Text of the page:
Mei Ming lives in the tunnels, in the shadows. She finds a small pet. It hisses and winks and is very cold.
“I’ll name you Steven, ” she says.
Steven rotates once to the left.
“We’ll get along famously,” she says. “Because you drain away the is, and I’m an isn’t.”
It’s the year 1997, and the tunnels aren’t used much any more, but there’s still some things that live there. Spiders. The subway. Mei Ming.
There’s a knock on the tunnel wall, by the shadows’ edge, and she looks up.
“Hey,” Martin says.
She smiles. She waves. She gestures towards a chair. Martin leans against the wall instead.
Martin is wearing black pants and a seawater shirt. The patterns of it shift in endless tumult, and every now and again, freeze still. There’s a ribbon on his finger and dirt on his nails. “You have a wogly,” he says.
“I’ve named it Steven.”
Martin’s mouth twitches. “Have you.”
“They’re not as dangerous as people think,” Mei Ming says. “It doesn’t even have teeth.”
“I suppose not.”
She pokes at it some. “It keeps trying to eat me,” she says. “It’s like one of those vicious cheerio maulings you hear about. But I’m an isn’t.”
Martin makes a face.
“Why do you call yourself that? You’re a god.”
“You hear these terms,” Mei Ming says. “The shadows whisper them, and the spiders, and the wind, and even the subway. And I liked that one.
The rising heat of Coretta’s fire
isn’t yet, it isn’t yet;
The bone and blue and tearing sound
isn’t yet, that isn’t yet;
The fairies, fiends, and titans they
are isn’ts yet, isn’ts yet;
And the angels, and Mei Ming.
“That’s what it said.”
“A long time ago,” Martin says, “a fairy was on TV, and someone said to her, ‘people die. People die in droves. There’s horror and cruelty and hunger and disease. Little children laying in piles with hands twitching. Dogs locked up in basements until they starve. Well, here you are. You’re a fairy. You’re magic. Why don’t you fix it? Why don’t you do anything? You complain that there’s discrimination against fairies, but as far as I can tell, all you do is fly around glittering. Why should people respect you?’
“And she said, ‘once, there weren’t any fairies at all. One day, there will be. Right now, we’re still a bit much towards the isn’t.'”
Martin shrugs. “It’s a victim’s word. It’s a measure of powerlessness. You don’t need it.”
“Oh.” Mei Ming looks down. “I thought it meant . . . not being here.” She pokes her hand through the wogly, up to the wrist. It doesn’t emerge from the other side, but, after a moment, she pulls her hand back out. “Like that. Existence in the void.”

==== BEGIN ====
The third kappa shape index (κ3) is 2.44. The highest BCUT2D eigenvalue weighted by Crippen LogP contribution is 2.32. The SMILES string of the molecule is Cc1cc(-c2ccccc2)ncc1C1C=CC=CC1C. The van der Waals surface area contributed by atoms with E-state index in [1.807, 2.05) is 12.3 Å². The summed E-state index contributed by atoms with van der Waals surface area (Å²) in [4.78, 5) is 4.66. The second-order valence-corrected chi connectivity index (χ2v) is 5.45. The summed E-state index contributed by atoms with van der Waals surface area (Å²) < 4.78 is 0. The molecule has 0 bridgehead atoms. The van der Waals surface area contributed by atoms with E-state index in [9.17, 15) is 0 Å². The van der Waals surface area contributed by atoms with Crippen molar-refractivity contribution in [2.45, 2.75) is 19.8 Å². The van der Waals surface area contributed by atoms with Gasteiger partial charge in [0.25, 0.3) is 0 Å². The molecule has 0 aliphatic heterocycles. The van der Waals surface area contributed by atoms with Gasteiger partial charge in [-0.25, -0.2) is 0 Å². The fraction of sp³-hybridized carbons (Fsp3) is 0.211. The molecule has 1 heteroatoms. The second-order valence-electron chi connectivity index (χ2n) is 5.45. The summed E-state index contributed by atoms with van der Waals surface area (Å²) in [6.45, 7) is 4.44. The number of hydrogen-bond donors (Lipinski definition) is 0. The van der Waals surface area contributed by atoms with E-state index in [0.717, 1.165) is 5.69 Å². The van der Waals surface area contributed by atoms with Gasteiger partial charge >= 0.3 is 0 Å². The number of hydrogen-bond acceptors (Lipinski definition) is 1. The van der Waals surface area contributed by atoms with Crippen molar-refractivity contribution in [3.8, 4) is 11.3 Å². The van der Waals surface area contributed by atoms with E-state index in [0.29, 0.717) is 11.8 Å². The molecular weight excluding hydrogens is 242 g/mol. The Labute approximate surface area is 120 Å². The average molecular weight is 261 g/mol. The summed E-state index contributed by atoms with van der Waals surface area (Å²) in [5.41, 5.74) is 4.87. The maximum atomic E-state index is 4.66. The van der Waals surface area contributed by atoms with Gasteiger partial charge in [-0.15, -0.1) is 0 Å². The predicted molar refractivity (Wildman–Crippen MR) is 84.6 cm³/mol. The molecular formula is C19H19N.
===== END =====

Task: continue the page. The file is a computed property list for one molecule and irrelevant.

“You don’t have to live that way,” he says. “You don’t have to stay here.”
“Where would I go?”
“Up,” he says. “Over. Around. Out. Somewhere else.”
“Can’t,” she says.
He makes a face.
She giggles at him. “Poor Martin,” she says. “All these girls who won’t do what you say.”
“I’m a creature of the is,” he says. “You want to be real? You want to laugh at that fairy and anyone else who doubts Mei Ming? I can give you that.”
“I am real,” she says. “Look. I can touch you.”
She pokes at Martin, but he’s sneaky. He’s sliding back along the wall, and pretty soon he’s standing just outside the shadow, and her finger can’t quite touch him.
“You are a snot,” she says.
“It doesn’t prove anything.”
“No,” he admits.
“Listen,” she says, “The monster says I’m the shadow’s child. He pulled me from her. That’s why I don’t have a name or a self or anything like that. I’m just the sum of their lies and contradictions and inconsistencies. But I’ve learned to live there, in the isn’t. To exist in the void. If I tried to live in the world, I’d . . . I’d fall apart. I’d turn to dust.”
She steps out into the light, with only her foot in darkness. He sees that she is wounded, with four great gashes in her forehead, chest, and sides leaking the shadows of blood.
“So leave me here,” she says. “In the quiet, in the dark, still and small and not. If you brought me out of the shadows, I would die.”
He touches each wound, and she winces at the touch, and then he leans back, and she slips into shadow again.
“Later,” he says. It’s a farewell and a promise.
“I’ll be here.”
She threads herself through the wogly and is gone.